Hi AcKnowledge RS Blog Followers! We took a short hiatus in December as it was a hectic month submission-wise AND we’ve been working on a really exciting project that we’ll announce later this month. Also, everyone in the office took a little well-deserved vacation time to visit at least one of the following places: Hawaii, Disneyland, Paris, Universal Studios, Palm Springs and Florida. Now we’re back and ready to do what we love most: talk about medical devices!
In this week’s Medical Device Monday blog, we are discussing two devices that provide real-time identification of the parathyroid tissue during surgery. The devices— Fluobeam 800 Clinic Imaging Device (Fluobeam®) marketed by Fluoptics, and Parathyroid Detection PTeye System marketed by AiBiomed— were granted by the FDA recently under the De Novo review pathway.
Everyone has (or at least is supposed to be born with) four parathyroid glands. These pea-sized glands are located on the back of the thyroid gland at the base of the neck. Parathyroid glands produce the parathyroid hormone which, along with calcitonin (secreted by the thyroid gland), regulates the amount of calcium in the blood and within the bones. As you can imagine, this calcium regulation is essential for proper functioning of both our muscular system and our nervous system. The overproduction of the parathyroid hormone results in primary hyperparathyroidism, whereas an underactive parathyroid gland results in hypothyroidism.
Hyperparathyroidism can lead to hypercalcemia, or high levels of calcium in the blood. In turn, hypercalcemia can lead to a variety of problems in the body, such as fragile bones, abdominal pain, kidney stones, and excessive urination. In the United States, about 100,000 people are diagnosed with primary hyperparathyroidism annually1. People between age 50 and 60 are most commonly affected, with women being three times more affected than men2. Hypothyroidism, on the other hand, can cause health problems like joint pain, heart disease, and obesity, and can be characterized by dry skin, muscle weakness, sensitivity to the cold, along with other symptoms.
Surgery to remove the parathyroid tissue is the most common treatment for hyperparathyroidism. Parathyroid tissue can be visually difficult to locate as they can sometimes be indistinguishable from neighboring tissues. According to Binita Ashar, M.D., director of the Division of Surgical Devices in the FDA’s Center for Devices and Radiological Health, “Real-time identification of parathyroid tissue during surgery can provide surgeons with valuable information to help preserve healthy tissue or to remove diseased tissue.”
The Fluobeam 800 Clinic Imaging Device
Fluobeam® is an integrated fluorescence imaging device with a Class 1 laser as the excitation light source, and a near-infrared-sensitive camera. When exposed to the laser light, the parathyroid glands emit auto fluorescence in the near infrared without a need for any dye injection.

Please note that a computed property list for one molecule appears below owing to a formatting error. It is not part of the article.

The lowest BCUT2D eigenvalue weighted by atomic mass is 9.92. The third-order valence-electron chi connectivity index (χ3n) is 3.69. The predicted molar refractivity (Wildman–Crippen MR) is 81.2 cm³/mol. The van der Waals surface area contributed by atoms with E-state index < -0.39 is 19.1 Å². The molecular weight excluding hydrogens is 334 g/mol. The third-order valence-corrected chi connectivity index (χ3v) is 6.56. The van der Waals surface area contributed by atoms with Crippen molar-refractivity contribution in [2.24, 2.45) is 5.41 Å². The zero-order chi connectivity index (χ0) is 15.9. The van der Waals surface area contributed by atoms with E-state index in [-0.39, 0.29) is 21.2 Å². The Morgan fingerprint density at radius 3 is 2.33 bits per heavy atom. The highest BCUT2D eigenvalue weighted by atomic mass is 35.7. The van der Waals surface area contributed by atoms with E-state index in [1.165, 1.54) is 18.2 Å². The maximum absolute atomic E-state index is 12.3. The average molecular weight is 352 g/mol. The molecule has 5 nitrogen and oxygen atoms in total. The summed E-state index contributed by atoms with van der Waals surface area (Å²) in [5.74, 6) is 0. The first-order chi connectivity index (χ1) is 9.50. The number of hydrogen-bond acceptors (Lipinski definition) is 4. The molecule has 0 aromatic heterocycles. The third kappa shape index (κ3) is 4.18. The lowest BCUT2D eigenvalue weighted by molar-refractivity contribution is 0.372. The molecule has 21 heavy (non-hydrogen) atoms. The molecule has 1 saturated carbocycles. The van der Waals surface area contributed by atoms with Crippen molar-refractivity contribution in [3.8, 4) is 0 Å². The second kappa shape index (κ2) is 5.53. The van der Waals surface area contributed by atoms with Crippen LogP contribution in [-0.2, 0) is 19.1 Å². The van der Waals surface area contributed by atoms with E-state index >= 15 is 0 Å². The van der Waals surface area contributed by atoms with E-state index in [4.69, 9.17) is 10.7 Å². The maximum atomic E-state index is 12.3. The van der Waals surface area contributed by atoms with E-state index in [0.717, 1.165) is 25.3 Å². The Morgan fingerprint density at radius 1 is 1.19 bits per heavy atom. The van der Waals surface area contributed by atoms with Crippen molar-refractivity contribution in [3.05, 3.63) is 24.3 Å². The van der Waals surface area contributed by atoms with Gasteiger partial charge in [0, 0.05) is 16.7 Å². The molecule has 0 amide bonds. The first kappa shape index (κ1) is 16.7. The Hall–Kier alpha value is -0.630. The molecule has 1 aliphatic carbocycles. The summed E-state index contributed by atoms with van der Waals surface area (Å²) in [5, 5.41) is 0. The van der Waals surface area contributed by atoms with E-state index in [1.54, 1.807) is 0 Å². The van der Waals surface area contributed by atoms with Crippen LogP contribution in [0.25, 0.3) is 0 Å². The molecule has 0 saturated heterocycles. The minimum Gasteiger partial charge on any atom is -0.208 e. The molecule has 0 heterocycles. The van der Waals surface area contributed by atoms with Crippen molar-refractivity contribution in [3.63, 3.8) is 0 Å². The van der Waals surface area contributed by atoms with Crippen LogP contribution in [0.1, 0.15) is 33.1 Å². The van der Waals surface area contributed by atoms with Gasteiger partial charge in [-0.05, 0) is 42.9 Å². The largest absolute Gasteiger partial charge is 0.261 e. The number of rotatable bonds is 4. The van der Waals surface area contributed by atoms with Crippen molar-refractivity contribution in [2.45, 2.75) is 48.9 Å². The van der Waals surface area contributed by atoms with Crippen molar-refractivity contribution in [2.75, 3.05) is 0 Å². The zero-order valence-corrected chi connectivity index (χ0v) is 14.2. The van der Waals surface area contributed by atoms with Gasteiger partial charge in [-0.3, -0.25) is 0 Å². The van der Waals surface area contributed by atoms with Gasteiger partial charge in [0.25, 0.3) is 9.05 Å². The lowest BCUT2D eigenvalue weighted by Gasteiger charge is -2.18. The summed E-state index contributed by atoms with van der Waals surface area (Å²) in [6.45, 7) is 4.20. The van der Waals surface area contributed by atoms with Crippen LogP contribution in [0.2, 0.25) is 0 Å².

Parathyroid Detection PTeye System
The Parathyroid Detection PTeye System uses a probe that emits fluorescent light. Tissue detection is based on how the parathyroid tissue reacts to the fluorescent light. When parathyroid tissue is detected, the system provides an audio and visual display to indicate its presence.
Both of these devices are intended to assist (not replace) visual assessment by the surgeons in identifying the parathyroid tissue. FDA reviewed both of these devices and concluded that they should be classified as Class II devices, which, along with general controls, are subject to the following special controls:
1. In vivo testing to show that the device can detect auto fluorescent signals from tissues
2. Biocompatibility testing of the patient-contacting components of the device
3. Testing to demonstrate the electromagnetic compatibility and electrical, mechanical and thermal safety of the device
4. Software verification, validation, and hazard analysis
5. Sterility testing of patient-contacting components of the device
6. Performance testing to demonstrate laser and light safety for eye, tissue and skin
7. Appropriate Labeling
Both of these de novo devices have undergone clinical testing to demonstrate their accuracy in locating parathyroid tissue during surgery. Removing the parathyroid and not surrounding tissue, or preserving the parathyroid when it’s meant to remain where it belongs, is important for doctors and their patients undergoing surgery. Using these tools to improve patient outcome during surgeries is a win-win in our opinion. We’re excited to see what other interesting technology comes to the US market in 2019! Happy New Year!
1. Bilezikian JP. Primary hyperparathyroidism. In: DeGroot LJ, ed.; Arnold A, section editor. Diseases of Bone and Mineral Metabolism. www.endotext.org website. South Dartmouth, MA: MDTEXT.COM, Inc. Accessed February 22, 2012
2. Silverberg SJ and Bilezikian JP. Primary hyperparathyroidism. In: Jameson JL and DeGroot LJ, senior eds. Endocrinology: Adult and Pediatric. 6th ed. (online version). Philadelphia: Saunders; 2010.